Tag Archives: AIEF
We’ve gathered some tips based on feedback from our AIEF scholarship committee to assist students who are seeking to apply for an AIEF or other scholarship this year.
As part of our annual Backpack Drive, we hope to equip more than 20,000 Native American students with the school supplies they need to feel confident in the classroom.
Amanda, a certified K-12 school counselor on the Pine Ridge Reservation knows firsthand that providing school supplies to students, such as those provided by PWNA, not only reduces stress for her students’ families but also for teaching staff.
Meet these college graduates whose academic journeys were supported by Partnership With Native Americans (PWNA) and its American Indian Education Fund (AIEF) program.
This Mother’s Day, PWNA wishes to extend a sincere thank you to all the mothers who serve their families and their communities, nurturing future generations of good relatives and strong, sustainable nations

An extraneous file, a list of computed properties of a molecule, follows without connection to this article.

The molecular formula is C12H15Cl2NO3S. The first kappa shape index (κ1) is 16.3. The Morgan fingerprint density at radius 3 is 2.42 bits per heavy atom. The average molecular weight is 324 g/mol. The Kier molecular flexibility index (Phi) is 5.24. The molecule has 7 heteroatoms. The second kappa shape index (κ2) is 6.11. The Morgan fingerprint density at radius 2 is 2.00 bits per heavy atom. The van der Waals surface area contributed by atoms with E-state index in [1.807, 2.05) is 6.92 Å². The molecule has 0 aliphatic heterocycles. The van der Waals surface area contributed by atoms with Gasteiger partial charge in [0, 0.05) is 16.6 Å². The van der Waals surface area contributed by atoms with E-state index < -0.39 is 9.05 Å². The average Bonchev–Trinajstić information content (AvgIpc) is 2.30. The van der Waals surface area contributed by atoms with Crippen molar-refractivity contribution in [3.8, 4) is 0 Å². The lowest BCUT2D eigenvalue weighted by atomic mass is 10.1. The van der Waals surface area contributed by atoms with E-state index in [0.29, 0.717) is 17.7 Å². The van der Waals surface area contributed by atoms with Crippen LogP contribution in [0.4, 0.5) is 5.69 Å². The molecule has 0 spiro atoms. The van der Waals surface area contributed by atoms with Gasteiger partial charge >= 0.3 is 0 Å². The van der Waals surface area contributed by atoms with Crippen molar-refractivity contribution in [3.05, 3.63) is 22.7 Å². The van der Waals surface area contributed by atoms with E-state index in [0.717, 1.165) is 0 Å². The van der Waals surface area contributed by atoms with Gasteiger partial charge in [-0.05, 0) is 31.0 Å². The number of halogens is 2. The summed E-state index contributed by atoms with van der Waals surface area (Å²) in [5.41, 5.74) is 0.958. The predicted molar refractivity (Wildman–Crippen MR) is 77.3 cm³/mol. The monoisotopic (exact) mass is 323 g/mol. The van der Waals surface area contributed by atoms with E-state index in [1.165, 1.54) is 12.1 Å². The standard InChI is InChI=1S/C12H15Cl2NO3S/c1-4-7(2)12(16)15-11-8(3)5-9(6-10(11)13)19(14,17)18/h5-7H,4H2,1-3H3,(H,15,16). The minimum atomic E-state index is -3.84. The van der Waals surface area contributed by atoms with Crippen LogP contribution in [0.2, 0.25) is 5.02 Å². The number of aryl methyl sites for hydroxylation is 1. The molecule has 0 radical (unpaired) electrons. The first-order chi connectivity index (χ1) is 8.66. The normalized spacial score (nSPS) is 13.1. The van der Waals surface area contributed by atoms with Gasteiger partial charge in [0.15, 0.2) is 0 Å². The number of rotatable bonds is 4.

This “Día del Niño”, celebrate the magic of reading by sharing your favorite culturally relevant Native American children’s book with any young readers in your life.
From all of us at PWNA, we’d like to wish you – our program partners, community project leaders, volunteers, donors and organizations who support our work – a happy holiday season. You help us brighten the holidays for tribal citizens and enable us to be one of the largest Native American-serving organizations in the U.S.
While there are many reasons to give back to Native peoples, here are three important ones. I join PWNA in encouraging you to remember Native Americans in your holiday giving this year.
“Giving Native American students, particularly those who are nontraditional or from reservations with limited resources, a chance to take the next step in their education is crucial for empowering tribal communities,” said Dr. Sandra Jacobson. Education is foundational for fulfilling personal capabilities, developing tolerance and hope, and cultivating leadership qualities.
Today, 35 percent of Native American children live below the poverty line, making it almost impossible for their families to shoulder the financial investment of back-to-school season. As a parent, what would you do when facing a choice between food and pencils? Backpacks or shoes?